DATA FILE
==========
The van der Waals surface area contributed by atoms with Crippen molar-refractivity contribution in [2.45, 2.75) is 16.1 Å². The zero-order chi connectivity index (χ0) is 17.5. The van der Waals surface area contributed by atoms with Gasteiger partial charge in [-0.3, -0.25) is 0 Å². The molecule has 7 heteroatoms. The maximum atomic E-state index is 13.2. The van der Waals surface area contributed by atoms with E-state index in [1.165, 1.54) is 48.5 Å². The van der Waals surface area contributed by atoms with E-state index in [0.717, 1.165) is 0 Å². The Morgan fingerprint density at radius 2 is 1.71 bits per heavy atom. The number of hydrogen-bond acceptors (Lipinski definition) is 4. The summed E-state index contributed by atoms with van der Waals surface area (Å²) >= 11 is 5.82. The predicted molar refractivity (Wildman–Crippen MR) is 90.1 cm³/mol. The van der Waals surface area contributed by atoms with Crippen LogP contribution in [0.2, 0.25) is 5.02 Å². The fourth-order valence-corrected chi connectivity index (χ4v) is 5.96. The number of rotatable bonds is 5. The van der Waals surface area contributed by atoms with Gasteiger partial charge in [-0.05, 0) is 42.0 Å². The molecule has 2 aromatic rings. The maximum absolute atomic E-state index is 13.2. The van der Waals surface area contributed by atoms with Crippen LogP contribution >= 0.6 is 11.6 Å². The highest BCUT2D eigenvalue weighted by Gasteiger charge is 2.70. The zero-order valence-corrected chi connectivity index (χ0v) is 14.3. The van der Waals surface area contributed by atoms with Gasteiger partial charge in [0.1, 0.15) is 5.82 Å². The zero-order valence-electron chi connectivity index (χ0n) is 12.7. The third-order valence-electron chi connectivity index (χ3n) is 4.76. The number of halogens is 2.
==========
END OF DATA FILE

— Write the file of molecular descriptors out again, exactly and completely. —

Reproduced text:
The van der Waals surface area contributed by atoms with Crippen molar-refractivity contribution in [2.45, 2.75) is 16.1 Å². The zero-order chi connectivity index (χ0) is 17.5. The van der Waals surface area contributed by atoms with Gasteiger partial charge in [-0.3, -0.25) is 0 Å². The molecule has 7 heteroatoms. The maximum atomic E-state index is 13.2. The van der Waals surface area contributed by atoms with E-state index in [1.165, 1.54) is 48.5 Å². The van der Waals surface area contributed by atoms with E-state index in [0.717, 1.165) is 0 Å². The Morgan fingerprint density at radius 2 is 1.71 bits per heavy atom. The number of hydrogen-bond acceptors (Lipinski definition) is 4. The summed E-state index contributed by atoms with van der Waals surface area (Å²) >= 11 is 5.82. The predicted molar refractivity (Wildman–Crippen MR) is 90.1 cm³/mol. The van der Waals surface area contributed by atoms with Crippen LogP contribution in [0.2, 0.25) is 5.02 Å². The fourth-order valence-corrected chi connectivity index (χ4v) is 5.96. The number of rotatable bonds is 5. The van der Waals surface area contributed by atoms with Gasteiger partial charge in [-0.05, 0) is 42.0 Å². The molecule has 2 aromatic rings. The maximum absolute atomic E-state index is 13.2. The van der Waals surface area contributed by atoms with Crippen LogP contribution >= 0.6 is 11.6 Å². The highest BCUT2D eigenvalue weighted by Gasteiger charge is 2.70. The zero-order valence-corrected chi connectivity index (χ0v) is 14.3. The van der Waals surface area contributed by atoms with Gasteiger partial charge in [0.1, 0.15) is 5.82 Å². The zero-order valence-electron chi connectivity index (χ0n) is 12.7. The third-order valence-electron chi connectivity index (χ3n) is 4.76. The number of halogens is 2.